Home About Us Research People Visitors International Cooperation News Education & Training Join Us Papers Resources Links Societies & Publications
Int’l Cooperation News
Pic News
Forums & Lectute
Location: Home > News > Events
Advances in single atom electron spin resonance: hyperfine interaction and magnetic resonance imaging
Date: 2018-07-09
Time: 14:00
Venue: 物理所A楼二层会议室
Speaker: Philip Willke

1 IBM Almaden Research Center, San Jose, CA 95120, USA
2 Center for Quantum Nanoscience, Institute for Basic Science, Seoul 03760, Korea
3 Department of Physics, Ewha Womans University, Seoul 03760, Korea
E-mail: willke.philip@qns.science

In this talk I will present our recent progress in single atom electron spin resonance (ESR) realized in a scanning tunneling microscope (STM) [1,2].
In the first part I will show that we can resolve and control the hyperfine interaction of individual atoms by using ESR-STM. Using atom manipulation to move single atoms we find that the hyperfine interaction strongly depends on the binding configuration of the atom as well as the proximity to other magnetic atoms. This allows the extraction of atom- and position-dependent information about the electronic ground state, the state mixing with neighboring atoms as well as properties of the nuclear spin. Thus, the hyperfine spectrum becomes a powerful probe of the chemical environment of individual atoms and nanostructures.
In addition, I show that we are able to extend ESR-STM to perform magnetic resonance imaging (MRI) for the first time on individual atoms. Here, we use the magnetic field of the STM tip to shift the Zeeman energy of the atom on the surface and cause spatial variations in the resonance frequency. While this is similar to existing scanning field gradient methods[3,4], our approach exceeds their spatial resolution by one to two orders of magnitude, to achieve Ångström resolution.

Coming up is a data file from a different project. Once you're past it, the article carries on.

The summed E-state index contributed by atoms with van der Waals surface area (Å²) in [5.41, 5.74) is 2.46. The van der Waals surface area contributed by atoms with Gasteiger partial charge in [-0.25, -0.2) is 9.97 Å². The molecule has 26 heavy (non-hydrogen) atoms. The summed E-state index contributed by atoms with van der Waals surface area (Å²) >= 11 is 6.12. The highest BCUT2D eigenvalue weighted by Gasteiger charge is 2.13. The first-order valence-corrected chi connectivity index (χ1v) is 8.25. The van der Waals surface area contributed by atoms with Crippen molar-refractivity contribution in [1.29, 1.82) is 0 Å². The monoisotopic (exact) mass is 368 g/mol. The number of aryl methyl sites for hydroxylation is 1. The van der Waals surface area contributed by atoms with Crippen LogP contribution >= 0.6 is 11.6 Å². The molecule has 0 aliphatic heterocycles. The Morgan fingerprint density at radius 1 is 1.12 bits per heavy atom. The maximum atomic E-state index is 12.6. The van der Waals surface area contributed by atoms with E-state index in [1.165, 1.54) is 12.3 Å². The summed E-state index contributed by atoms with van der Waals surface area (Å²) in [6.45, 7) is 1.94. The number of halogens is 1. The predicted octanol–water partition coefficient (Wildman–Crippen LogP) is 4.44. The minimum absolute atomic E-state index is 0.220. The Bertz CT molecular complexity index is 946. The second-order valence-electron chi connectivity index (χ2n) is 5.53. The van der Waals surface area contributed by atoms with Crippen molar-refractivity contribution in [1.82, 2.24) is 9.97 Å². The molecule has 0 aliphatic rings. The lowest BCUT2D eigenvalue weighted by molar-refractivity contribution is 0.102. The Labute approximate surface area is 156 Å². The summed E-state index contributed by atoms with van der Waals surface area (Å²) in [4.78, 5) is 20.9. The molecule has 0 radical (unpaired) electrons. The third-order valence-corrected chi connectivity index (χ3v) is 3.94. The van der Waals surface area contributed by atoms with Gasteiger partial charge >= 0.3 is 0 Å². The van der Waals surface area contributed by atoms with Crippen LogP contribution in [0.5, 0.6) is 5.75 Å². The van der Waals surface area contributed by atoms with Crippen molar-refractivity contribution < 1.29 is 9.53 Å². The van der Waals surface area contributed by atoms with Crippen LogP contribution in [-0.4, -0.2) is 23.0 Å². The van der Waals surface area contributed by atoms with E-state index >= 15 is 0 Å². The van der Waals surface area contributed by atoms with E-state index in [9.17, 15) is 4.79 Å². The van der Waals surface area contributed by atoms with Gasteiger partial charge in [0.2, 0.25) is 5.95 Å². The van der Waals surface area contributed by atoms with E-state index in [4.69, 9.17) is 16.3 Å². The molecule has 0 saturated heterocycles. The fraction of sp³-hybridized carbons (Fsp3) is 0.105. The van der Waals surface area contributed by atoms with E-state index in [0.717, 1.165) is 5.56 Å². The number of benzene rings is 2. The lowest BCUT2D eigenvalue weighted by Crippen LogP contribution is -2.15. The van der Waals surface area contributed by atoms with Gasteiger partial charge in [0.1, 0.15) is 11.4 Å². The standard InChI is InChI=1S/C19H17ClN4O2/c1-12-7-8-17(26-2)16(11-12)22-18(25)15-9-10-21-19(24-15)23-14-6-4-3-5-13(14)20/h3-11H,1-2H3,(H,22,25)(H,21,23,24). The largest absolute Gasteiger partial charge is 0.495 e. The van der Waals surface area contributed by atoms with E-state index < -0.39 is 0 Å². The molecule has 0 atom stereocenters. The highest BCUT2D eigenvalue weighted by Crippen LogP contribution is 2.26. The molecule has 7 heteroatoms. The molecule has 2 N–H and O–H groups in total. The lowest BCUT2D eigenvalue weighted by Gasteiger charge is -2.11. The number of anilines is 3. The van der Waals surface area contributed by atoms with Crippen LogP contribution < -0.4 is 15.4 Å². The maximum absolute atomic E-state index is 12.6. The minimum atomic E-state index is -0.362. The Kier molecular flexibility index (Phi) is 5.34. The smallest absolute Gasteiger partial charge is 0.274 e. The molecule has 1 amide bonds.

Hyperfine interaction of individual titanium atoms. ESR spectra for 48Ti (top, nuclear spin I = 0) 47Ti (middle, I = 5/2) and 49Ti (bottom, I = 7/2). Right panel: STM images of the individual Ti atoms on a MgO surface.

[1] Baumann et al., Science 350, 6259 (2015).
[2] Willke et al., Science Advances 4, eaaq1543 (2018).
[3] Rugar et al., Nature 430, 329-332 (2004).
[4] Balasubramanian et al., Nature 455, 648 (2008).
Brief bio:
Philip Willke studies in Physics at University of Göttingen in Germany where he obtained his B.S. (2011), M.S. (2013) and Ph.D. (2017) degree. He became a postdoctoral researcher of IBS Center for Quantum Nanoscience in Seoul since 2017 and was awarded Feodor-Lynen research scholarship in 2018. His research interest focuses on exploring the nano world using scanning probe methods. This includes the magnetic and electronic properties of single atoms, atomic-scale defects and materials. He has investigated local electron transport as well as substitutional defects in graphene and is currently working on magnetic properties of single spin centers on surfaces. Accordingly, new tools and techniques need to be invented and developed, for instance he has further developed the scanning probe techniques of electron spin resonance combined with scanning tunneling microscopy (ESR-STM) as well as scanning tunneling potentiometry (STP).

报告联系人:李  更  博士
郇  庆  博士(82649096)

The Institute of Physics, Chinese Academy of Sciences P.O.Box 603,Beijing 100190,China
Tel:86-10-82649361 Fax:86-10-82649531 email: zhoumb@aphy.iphy.ac.cn
© Copyright The Institute of Physics